– It’s tough to follow Van Halen’s epic first release, even for VH. This second album does have some classic moments, though, to solidify them as the world’s premier party rock band. Starting off with a cover tune “Your No Good” was just No Good! Especially, when they have the perfect song “Dance the Night Away” (Pure Power Pop) this should have started the record, IMO. “Doctor” and “Bottoms Up” are typical VH tunes and work good to fill out the album. The highlights for me are Eddie’s “Spanish Fly”…his amazing dancing fingers, so clean and pure of a performance on a nylon string. The cool groove tune “Women In Love”…Michael Anthony’s vocals sound great on this tune. And the classic David Lee Roth moment “Beautiful Girls.” Also, I’d give “Light Up The Sky” an honorable mention for an inventive tune and arrangement for the time.


Will Carroll
– A classic. Maybe the greatest summertime rock album ever made. Even the muddy production can’t stop the vibe and brilliance.


Steve Smyth
– Love this album, as this was one of the first albums I learned in it’s entirety. Eddie’s tone on this album is amazing, the harmonies of Michael, Eddie and David Lee are awesome and hard to beat! My favorite songs are: Somebody Get Me A Doctor, DOA, Spanish Fly, jesus, the entire album rocks!


Chad Bowar
– I wasn’t very old when Van Halen II was released, and discovered it a few years later along with the rest of Van Halen’s early material. I prefer their debut album, but II has some great songs as well. “Dance The Night Away” and “Somebody Get Me A Doctor” are classics. Sammy Hagar is a better singer, but David Lee Roth is the consumate frontman, and the Roth-era albums are great. I actually don’t want them to make a new record, because there’s no way the Van Halen of today can hold a candle to the Van Halen of the late ’70s/early ’80s.


Karl “Inski” Szulik
– ‘Beautiful Girls’ was one of the first rock/metal songs I attempted to learn when I got my first electric guitar. I had already had a few years practice on acoustic, but totally wanted to rock it with overdriven guitar! That day I came home and spent hours practicing that song. All my mates dropped by that night and were like “play some Offspring dude!” But instead I ripped out ‘Beautiful Girls’ and kicked arse! Eventually I bought a Peavey Wolfgang so I could be just like Eddie. He is incredibly talented and someone I still look up to as a guitarist.


Domonic R
– I understand that most of the tracks of the VH2 was done prior to the first one. This one had to be a nice addition to the VH collection. And actually did a great job in keeping the power and the guitar shredding to a max. One of the greatest follow up releases to date.

Remember that you can go here index page to find out further details on everyone involved in the column.

The podcast portion can be streamed or downloaded from here:


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Classic Albums – Prong – Cleansing

This month’s Classic Albums Column focuses on Prong’s Cleansing. Mars Attacks Podcast episode 38 features an interview with Prong guitarist/lead singer Tommy Victor, along with comments from Gene Hoglan. As we established with the previous podcast we also discuss why this album was selected. You will find the podcast at the bottom of this post.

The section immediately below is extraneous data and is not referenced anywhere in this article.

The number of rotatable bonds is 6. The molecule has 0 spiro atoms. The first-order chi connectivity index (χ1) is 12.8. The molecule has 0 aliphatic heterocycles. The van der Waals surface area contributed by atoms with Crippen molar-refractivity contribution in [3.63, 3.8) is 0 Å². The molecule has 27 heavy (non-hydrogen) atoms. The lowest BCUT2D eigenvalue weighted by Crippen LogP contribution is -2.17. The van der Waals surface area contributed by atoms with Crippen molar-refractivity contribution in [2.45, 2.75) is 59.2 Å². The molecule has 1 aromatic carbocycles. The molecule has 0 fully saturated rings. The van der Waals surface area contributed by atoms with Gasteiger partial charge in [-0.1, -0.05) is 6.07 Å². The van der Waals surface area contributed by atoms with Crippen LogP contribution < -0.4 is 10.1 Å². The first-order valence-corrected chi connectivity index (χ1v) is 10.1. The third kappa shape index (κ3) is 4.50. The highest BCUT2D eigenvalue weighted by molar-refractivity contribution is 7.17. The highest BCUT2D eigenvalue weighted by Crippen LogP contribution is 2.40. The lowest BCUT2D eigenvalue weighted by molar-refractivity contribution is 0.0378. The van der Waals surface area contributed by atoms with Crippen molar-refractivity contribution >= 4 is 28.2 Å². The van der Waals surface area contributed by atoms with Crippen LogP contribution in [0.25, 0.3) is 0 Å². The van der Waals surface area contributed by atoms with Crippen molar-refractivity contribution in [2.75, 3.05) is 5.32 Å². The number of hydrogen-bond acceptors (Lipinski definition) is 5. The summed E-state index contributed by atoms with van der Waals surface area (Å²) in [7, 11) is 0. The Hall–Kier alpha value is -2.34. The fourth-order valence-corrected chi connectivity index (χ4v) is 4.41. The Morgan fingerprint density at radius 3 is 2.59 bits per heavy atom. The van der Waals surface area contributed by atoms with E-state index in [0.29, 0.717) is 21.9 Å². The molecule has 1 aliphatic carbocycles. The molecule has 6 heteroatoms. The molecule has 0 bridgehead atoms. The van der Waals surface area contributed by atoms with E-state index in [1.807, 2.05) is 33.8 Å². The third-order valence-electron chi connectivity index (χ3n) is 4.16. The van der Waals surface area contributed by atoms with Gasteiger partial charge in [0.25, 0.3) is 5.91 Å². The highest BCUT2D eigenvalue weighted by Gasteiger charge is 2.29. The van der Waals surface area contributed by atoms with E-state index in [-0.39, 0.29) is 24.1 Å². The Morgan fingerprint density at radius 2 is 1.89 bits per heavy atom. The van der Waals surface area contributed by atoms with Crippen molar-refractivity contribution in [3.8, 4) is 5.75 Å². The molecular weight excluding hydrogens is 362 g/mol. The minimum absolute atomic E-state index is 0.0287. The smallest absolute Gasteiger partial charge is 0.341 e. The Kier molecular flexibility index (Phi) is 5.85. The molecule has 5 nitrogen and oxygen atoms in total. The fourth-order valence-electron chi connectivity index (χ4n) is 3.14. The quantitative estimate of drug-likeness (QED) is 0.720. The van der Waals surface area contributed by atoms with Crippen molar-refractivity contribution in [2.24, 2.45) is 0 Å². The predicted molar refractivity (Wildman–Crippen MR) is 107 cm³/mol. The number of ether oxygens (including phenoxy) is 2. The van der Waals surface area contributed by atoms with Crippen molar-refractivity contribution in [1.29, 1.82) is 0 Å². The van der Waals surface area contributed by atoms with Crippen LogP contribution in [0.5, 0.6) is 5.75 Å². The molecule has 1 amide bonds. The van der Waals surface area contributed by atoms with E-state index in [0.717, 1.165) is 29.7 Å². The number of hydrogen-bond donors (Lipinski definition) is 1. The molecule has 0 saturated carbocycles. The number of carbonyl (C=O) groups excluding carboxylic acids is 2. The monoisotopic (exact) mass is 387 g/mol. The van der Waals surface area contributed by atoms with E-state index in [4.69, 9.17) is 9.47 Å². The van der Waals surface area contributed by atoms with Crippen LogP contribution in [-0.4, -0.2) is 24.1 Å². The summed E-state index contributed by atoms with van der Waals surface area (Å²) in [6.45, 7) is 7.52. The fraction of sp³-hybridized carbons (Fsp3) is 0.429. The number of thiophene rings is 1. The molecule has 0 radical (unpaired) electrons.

Click here to go to an index page that gives you details on everyone involved in the column.

This time around we have an interview with Ted Parsons drummer of Prong on Cleansing. As you can see from the interview he has been quite busy since his time in the band!


What was it like to write Cleansing?

It was a collaboration between Tommy , myself and sometimes Raven.. I would come up with a groove or Tommy would come up with a riff and we would jam in the studio and write tunes old school.


Tell us a little bit about the recording process.

It was the first time working with Terry date which was great. I´m sure Tommy can go in to more detail. We were all still living in NYC at the time. It was the first time I thought we finally had our sound and songs. We mixed at Electric Lady land which I thought was a big bore. I hate big fancy studios run by snobs.


Was there anything that the band was trying to accomplish with this album?

We wanted to make a great record of course, dry and in your face. I think we succeeded.


There is a big Killing Joke influence with this particular album, was this done intentionally?

Tommy and I have always been musically influenced by Killing Joke from the start. It just felt natural with Raven in the mix.


How did bringing Paul Raven and John Bechdel into the band affect the album?

Ravens bass sound was more what Tommy and I wanted. John brought in the added effects to spice up the tracks in the studio. We needed a key board player so we could do the samples live. I was playing most of the sounds using triggers and it freed me up to concentrate on drumming.


Does it surprise you that tracks off of this album are still played on metal radio, and at sporting events?

No not at all it still sounds fresh.


Does it bother you that more than a few bands have heavily “borrowed” from Prong, while not properly acknowledging the band’s influence?

No not really. Everyone rips off ideas and sounds from other people. It´s just how you present it.


In hindsight what impact do you think Cleansing made on your career and on metal?